1885 Street Heritage Skills – Lace Tatting – By Vanessa Sztym

1885 Street

Tatting is one of the many forms of handmade lace that was popular in the Victorian period (1837-1901).  It is believed that tatting

The tools of the tatting trade

The tools of the tatting trade

originated with sailors in the British navy. While onboard ship they would spend hours creating decorative pieces using a wide variety of knots. They would then give these pieces to their wives or sweethearts on shore.

Vanessa showing off hours of hard lace work.

Vanessa showing off hours of hard lace work

The earliest examples of tatted lace come from around 1800. It was not until the Victorian era that tatting would become very popular, with Queen Victoria herself participating. Home magazines of the period provide a wide array of patterns and tatted lace became a popular addition to dresses in the form of cuffs and collars. Tatted lace was popular since it imitated the look of German point lace and was incredibly strong. As with other forms of lace, tatting was passed on from generation to generation due to the great amount of time required to create the pieces.

Every proper Victorian lady aught to have a lace collar, but the best Victorian lady can tat her very own!

Every proper Victorian lady aught to have a lace collar, but the best Victorian lady can tat her very own!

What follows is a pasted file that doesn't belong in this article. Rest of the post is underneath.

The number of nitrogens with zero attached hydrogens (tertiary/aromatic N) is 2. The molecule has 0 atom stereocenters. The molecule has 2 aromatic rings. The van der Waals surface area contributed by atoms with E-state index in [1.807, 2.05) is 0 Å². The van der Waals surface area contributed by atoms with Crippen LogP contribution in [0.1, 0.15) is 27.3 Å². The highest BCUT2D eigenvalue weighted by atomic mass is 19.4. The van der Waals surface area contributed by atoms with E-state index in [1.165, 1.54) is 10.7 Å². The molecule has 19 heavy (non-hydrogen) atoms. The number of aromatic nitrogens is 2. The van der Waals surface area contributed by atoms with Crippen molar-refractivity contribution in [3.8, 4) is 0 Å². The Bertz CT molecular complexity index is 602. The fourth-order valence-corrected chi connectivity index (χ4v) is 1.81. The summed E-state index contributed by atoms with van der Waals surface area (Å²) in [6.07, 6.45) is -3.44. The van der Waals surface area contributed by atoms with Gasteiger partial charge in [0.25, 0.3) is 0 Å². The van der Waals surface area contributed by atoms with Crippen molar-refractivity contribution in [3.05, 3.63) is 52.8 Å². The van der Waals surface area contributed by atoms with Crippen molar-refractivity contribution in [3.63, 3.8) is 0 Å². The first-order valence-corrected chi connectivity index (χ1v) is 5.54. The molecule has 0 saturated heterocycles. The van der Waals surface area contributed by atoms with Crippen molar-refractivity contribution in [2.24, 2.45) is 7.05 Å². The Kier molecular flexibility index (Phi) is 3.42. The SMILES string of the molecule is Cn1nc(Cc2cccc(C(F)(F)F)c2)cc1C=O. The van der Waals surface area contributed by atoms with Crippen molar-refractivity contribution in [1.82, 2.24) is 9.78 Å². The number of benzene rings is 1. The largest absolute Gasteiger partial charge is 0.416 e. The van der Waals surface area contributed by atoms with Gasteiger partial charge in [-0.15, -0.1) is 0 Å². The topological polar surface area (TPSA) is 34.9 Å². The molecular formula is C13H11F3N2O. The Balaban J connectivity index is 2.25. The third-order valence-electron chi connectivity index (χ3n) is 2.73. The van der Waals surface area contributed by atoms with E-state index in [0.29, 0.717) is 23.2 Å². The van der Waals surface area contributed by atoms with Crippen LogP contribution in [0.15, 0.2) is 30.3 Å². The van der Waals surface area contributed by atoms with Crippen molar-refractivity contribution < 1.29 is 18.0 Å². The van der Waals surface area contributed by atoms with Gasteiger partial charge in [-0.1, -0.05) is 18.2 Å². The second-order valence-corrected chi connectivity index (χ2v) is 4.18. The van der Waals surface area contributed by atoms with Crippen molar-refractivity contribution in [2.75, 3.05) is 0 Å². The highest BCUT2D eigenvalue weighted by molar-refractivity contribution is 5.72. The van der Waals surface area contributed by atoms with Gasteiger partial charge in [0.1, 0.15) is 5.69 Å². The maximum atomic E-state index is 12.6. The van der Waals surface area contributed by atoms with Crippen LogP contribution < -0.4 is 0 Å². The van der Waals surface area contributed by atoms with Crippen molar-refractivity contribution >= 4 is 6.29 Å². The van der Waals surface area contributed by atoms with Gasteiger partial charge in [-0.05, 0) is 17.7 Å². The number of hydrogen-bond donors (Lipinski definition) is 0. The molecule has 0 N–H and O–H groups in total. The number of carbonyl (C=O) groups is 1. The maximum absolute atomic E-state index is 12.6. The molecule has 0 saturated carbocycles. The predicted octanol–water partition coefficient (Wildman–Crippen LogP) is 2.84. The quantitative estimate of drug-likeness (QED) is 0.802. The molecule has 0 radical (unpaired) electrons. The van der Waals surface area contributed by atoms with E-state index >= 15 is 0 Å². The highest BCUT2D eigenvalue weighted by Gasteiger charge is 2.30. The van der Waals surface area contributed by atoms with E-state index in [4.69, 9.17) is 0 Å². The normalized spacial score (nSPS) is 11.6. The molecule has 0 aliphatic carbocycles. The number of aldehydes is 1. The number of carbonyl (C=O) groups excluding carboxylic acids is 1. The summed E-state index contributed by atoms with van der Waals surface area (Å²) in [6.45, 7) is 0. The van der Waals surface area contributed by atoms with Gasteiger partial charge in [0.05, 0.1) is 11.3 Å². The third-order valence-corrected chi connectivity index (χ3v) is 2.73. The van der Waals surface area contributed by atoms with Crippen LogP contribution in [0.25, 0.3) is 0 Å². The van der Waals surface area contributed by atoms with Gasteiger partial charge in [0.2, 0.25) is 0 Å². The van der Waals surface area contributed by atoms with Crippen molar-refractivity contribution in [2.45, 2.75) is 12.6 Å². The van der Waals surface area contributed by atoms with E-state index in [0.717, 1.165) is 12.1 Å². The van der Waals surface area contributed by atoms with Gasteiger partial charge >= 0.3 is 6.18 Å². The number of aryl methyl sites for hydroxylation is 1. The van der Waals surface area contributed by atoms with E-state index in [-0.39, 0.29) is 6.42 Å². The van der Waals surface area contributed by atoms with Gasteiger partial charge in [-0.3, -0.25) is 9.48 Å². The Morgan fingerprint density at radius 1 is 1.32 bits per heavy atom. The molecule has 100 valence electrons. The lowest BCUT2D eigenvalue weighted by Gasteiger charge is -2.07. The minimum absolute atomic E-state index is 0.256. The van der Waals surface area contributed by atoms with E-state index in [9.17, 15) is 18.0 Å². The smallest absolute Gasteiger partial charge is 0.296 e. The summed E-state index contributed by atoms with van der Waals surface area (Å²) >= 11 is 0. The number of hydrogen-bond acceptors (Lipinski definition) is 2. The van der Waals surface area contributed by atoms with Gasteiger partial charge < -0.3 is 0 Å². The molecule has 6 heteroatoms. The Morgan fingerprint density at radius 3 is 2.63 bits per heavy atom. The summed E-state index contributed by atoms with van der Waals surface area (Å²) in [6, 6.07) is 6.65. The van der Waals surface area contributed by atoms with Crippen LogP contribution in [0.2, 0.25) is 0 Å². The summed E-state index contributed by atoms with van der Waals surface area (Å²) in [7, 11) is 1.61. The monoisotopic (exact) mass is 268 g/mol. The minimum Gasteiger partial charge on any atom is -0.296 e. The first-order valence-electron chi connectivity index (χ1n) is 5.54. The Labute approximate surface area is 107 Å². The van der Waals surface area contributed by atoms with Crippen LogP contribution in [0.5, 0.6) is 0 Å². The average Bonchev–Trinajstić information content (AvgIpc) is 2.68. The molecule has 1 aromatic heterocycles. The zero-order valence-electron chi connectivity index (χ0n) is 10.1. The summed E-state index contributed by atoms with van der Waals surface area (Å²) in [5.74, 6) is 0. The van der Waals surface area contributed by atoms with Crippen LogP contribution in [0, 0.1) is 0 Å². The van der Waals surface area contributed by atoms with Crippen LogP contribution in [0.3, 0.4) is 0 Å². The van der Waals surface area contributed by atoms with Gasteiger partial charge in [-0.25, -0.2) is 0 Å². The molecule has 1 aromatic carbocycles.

Tatting involves wrapping thread around one or more shuttles, and using these shuttles to create knots. Each stitch, called a double stitch, is made up of two knots, called a French knot and an English knot. These can be manipulated to create rings and chains in delicate and intricate designs. Tatting involves wrapping thread around one or more shuttles, and using these shuttles to create knots. Each stitch, called a double stitch, is made up of two knots, called a French knot and an English knot. These can be manipulated to create rings and chains in delicate and intricate designs.

Mrs. Beeton’s example of fine needle work from the Victorian era.

 

Tatting, as well as other forms of lace making, remained popular into the early 1920s. In the 1920s machine made lace became much more common and more affordable. This led to a decline in lace making and it became regulated to hobbyists.

By Vanessa Sztym